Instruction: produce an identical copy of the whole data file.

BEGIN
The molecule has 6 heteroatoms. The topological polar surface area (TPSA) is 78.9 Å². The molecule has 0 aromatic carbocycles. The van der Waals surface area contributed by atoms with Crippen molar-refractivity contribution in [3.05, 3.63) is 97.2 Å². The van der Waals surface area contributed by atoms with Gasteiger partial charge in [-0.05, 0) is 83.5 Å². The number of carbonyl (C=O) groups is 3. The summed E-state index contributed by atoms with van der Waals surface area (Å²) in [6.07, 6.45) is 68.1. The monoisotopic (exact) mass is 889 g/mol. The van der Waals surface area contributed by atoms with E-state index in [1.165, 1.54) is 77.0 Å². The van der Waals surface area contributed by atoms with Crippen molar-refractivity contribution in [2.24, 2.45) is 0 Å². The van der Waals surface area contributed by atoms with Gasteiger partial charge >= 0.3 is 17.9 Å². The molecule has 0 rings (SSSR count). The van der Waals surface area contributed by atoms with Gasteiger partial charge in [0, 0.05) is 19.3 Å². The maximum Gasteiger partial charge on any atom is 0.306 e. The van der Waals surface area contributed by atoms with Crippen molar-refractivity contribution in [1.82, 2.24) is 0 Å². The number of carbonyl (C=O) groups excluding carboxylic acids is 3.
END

The molecule has 6 heteroatoms. The topological polar surface area (TPSA) is 78.9 Å². The molecule has 0 aromatic carbocycles. The van der Waals surface area contributed by atoms with Crippen molar-refractivity contribution in [3.05, 3.63) is 97.2 Å². The van der Waals surface area contributed by atoms with Gasteiger partial charge in [-0.05, 0) is 83.5 Å². The number of carbonyl (C=O) groups is 3. The summed E-state index contributed by atoms with van der Waals surface area (Å²) in [6.07, 6.45) is 68.1. The monoisotopic (exact) mass is 889 g/mol. The van der Waals surface area contributed by atoms with E-state index in [1.165, 1.54) is 77.0 Å². The van der Waals surface area contributed by atoms with Crippen molar-refractivity contribution in [2.24, 2.45) is 0 Å². The van der Waals surface area contributed by atoms with Gasteiger partial charge >= 0.3 is 17.9 Å². The molecule has 0 rings (SSSR count). The van der Waals surface area contributed by atoms with Gasteiger partial charge in [0, 0.05) is 19.3 Å². The maximum Gasteiger partial charge on any atom is 0.306 e. The van der Waals surface area contributed by atoms with Crippen molar-refractivity contribution in [1.82, 2.24) is 0 Å². The number of carbonyl (C=O) groups excluding carboxylic acids is 3.